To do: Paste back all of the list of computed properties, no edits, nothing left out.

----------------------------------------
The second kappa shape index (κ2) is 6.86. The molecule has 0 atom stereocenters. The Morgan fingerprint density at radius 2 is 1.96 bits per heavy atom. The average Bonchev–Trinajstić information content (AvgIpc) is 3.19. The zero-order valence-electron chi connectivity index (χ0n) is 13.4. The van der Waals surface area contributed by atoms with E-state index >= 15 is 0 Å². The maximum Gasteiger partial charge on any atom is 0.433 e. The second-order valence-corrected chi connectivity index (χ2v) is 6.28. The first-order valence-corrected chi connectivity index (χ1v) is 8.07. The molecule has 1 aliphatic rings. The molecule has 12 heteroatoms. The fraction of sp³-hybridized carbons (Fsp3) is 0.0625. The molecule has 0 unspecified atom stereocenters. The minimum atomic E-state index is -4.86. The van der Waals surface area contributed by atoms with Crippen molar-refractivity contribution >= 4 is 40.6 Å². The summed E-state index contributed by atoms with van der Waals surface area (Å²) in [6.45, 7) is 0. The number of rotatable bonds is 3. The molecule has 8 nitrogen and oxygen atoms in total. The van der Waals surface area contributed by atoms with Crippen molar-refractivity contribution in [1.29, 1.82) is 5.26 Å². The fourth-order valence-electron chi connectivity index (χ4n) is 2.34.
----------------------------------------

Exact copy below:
The second kappa shape index (κ2) is 6.86. The molecule has 0 atom stereocenters. The Morgan fingerprint density at radius 2 is 1.96 bits per heavy atom. The average Bonchev–Trinajstić information content (AvgIpc) is 3.19. The zero-order valence-electron chi connectivity index (χ0n) is 13.4. The van der Waals surface area contributed by atoms with E-state index >= 15 is 0 Å². The maximum Gasteiger partial charge on any atom is 0.433 e. The second-order valence-corrected chi connectivity index (χ2v) is 6.28. The first-order valence-corrected chi connectivity index (χ1v) is 8.07. The molecule has 1 aliphatic rings. The molecule has 12 heteroatoms. The fraction of sp³-hybridized carbons (Fsp3) is 0.0625. The molecule has 0 unspecified atom stereocenters. The minimum atomic E-state index is -4.86. The van der Waals surface area contributed by atoms with Crippen molar-refractivity contribution >= 4 is 40.6 Å². The summed E-state index contributed by atoms with van der Waals surface area (Å²) in [6.45, 7) is 0. The number of rotatable bonds is 3. The molecule has 8 nitrogen and oxygen atoms in total. The van der Waals surface area contributed by atoms with Crippen molar-refractivity contribution in [1.29, 1.82) is 5.26 Å². The fourth-order valence-electron chi connectivity index (χ4n) is 2.34.